value to it. it's just a question of unlocking that value going forward, and i think a lot of the woes that confronted the company in the top line have really not been of their making so as we move toward its ceo transition, the new ceo when he steps in is going to really have to focus on outlining how to get that top line growing especially overseas >> all right guys, thank you both kevin, jonathan feeney joining us to talk mondelez. don't miss an exclusive interview with outi going ceo irene rosenfeld tomorrow at 10:00 a.m. on sq"squawk on the street." more people are turning to the small screen for original shows own tvs. coming up, rob reiner joins us with whether or not he'll make the move over to streaming stay with us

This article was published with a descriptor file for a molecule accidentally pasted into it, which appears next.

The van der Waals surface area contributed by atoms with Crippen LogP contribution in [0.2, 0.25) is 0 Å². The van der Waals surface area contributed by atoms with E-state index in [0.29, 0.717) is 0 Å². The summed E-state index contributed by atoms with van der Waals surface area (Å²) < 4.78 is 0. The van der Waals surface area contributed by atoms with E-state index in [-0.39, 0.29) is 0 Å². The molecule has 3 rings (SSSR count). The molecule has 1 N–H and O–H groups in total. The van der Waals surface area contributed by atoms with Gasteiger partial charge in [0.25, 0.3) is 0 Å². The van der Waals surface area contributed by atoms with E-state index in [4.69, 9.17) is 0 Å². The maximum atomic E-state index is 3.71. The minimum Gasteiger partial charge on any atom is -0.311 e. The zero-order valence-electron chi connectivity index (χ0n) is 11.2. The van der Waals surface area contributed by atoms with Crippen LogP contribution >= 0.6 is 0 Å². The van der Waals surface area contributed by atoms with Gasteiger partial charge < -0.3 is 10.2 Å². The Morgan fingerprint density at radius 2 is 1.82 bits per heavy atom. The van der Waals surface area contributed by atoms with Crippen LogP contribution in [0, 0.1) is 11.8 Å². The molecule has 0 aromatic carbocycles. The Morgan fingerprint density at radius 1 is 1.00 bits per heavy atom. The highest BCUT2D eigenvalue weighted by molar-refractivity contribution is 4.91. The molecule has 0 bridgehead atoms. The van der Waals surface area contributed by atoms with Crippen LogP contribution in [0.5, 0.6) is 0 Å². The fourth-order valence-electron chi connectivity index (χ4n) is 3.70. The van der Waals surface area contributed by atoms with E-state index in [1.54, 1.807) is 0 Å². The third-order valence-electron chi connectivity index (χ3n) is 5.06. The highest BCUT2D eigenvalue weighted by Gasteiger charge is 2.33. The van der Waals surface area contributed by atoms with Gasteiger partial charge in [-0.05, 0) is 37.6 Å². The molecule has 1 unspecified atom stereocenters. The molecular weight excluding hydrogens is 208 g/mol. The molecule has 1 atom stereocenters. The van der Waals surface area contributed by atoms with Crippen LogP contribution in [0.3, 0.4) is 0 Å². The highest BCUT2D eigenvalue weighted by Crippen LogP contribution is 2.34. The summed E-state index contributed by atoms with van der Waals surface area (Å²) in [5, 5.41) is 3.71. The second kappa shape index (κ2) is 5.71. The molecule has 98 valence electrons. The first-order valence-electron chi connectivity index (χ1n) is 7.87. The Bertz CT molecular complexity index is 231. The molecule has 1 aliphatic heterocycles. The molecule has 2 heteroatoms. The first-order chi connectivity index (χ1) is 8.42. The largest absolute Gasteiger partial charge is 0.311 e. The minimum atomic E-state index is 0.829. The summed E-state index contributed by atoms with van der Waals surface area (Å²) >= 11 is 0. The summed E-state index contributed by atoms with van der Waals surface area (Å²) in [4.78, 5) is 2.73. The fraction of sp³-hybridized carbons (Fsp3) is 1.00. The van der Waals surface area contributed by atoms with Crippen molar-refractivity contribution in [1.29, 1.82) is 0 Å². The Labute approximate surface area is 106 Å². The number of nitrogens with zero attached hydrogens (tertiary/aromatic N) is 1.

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emmy award winner, five him golden globe, oscar nominee, a star on the hollywood walk of fame the list goes on rob reiner is now out with the movie "lbj." the guy himself joins us at post 9. but you're a successful investor, apple, amazon. >> i don't know what i'm doing i figure those sound good. apple, amazon, those are good, but i got in early, so maybe i got a couple bucks. >> have you talked about them making content >> well, amazon is making content and now apple is putting a ton of money and google. everybody's making content now, which is great for people like me, who like to tell stories. >> have you engaged with them? >> not yet, but i will i actually met amazon recently about a tv project and netflix there's so many platforms now. >> are they willing to pay like crazy money? >> they pay good money. >> but not crazy money. >> no, not crazy money, but good